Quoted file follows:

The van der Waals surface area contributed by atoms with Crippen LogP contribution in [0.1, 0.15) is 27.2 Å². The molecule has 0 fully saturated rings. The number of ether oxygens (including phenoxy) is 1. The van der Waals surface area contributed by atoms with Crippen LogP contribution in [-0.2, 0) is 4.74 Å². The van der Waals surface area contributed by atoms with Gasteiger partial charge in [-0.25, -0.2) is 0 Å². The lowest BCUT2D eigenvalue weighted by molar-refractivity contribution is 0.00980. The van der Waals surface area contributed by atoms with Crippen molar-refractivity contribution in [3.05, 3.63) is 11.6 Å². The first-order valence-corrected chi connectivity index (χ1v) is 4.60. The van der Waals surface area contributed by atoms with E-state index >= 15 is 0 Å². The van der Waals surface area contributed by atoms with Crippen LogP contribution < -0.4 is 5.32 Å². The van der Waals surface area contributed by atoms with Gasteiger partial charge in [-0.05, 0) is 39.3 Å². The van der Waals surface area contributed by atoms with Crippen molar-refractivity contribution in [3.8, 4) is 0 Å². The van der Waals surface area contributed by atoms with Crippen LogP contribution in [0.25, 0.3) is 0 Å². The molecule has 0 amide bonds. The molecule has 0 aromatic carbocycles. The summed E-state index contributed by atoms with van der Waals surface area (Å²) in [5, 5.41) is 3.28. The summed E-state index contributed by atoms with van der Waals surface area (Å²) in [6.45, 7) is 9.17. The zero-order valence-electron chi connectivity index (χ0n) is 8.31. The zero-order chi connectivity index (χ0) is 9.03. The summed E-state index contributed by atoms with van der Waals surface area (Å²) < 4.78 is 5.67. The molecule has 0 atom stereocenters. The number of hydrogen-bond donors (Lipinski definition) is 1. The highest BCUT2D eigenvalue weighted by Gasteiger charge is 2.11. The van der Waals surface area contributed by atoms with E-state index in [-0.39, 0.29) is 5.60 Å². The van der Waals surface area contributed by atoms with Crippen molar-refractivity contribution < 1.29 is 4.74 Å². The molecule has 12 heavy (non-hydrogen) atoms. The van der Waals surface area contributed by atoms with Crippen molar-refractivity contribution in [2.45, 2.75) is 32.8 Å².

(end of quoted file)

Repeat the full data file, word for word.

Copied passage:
The van der Waals surface area contributed by atoms with Crippen LogP contribution in [0.1, 0.15) is 27.2 Å². The molecule has 0 fully saturated rings. The number of ether oxygens (including phenoxy) is 1. The van der Waals surface area contributed by atoms with Crippen LogP contribution in [-0.2, 0) is 4.74 Å². The van der Waals surface area contributed by atoms with Gasteiger partial charge in [-0.25, -0.2) is 0 Å². The lowest BCUT2D eigenvalue weighted by molar-refractivity contribution is 0.00980. The van der Waals surface area contributed by atoms with Crippen molar-refractivity contribution in [3.05, 3.63) is 11.6 Å². The first-order valence-corrected chi connectivity index (χ1v) is 4.60. The van der Waals surface area contributed by atoms with E-state index >= 15 is 0 Å². The van der Waals surface area contributed by atoms with Crippen LogP contribution < -0.4 is 5.32 Å². The van der Waals surface area contributed by atoms with Gasteiger partial charge in [-0.05, 0) is 39.3 Å². The van der Waals surface area contributed by atoms with Crippen molar-refractivity contribution in [3.8, 4) is 0 Å². The van der Waals surface area contributed by atoms with Crippen LogP contribution in [0.25, 0.3) is 0 Å². The molecule has 0 amide bonds. The molecule has 0 aromatic carbocycles. The summed E-state index contributed by atoms with van der Waals surface area (Å²) in [5, 5.41) is 3.28. The summed E-state index contributed by atoms with van der Waals surface area (Å²) in [6.45, 7) is 9.17. The zero-order valence-electron chi connectivity index (χ0n) is 8.31. The zero-order chi connectivity index (χ0) is 9.03. The summed E-state index contributed by atoms with van der Waals surface area (Å²) < 4.78 is 5.67. The molecule has 0 atom stereocenters. The number of hydrogen-bond donors (Lipinski definition) is 1. The highest BCUT2D eigenvalue weighted by Gasteiger charge is 2.11. The van der Waals surface area contributed by atoms with E-state index in [-0.39, 0.29) is 5.60 Å². The van der Waals surface area contributed by atoms with Crippen molar-refractivity contribution < 1.29 is 4.74 Å². The molecule has 12 heavy (non-hydrogen) atoms. The van der Waals surface area contributed by atoms with Crippen molar-refractivity contribution in [2.45, 2.75) is 32.8 Å².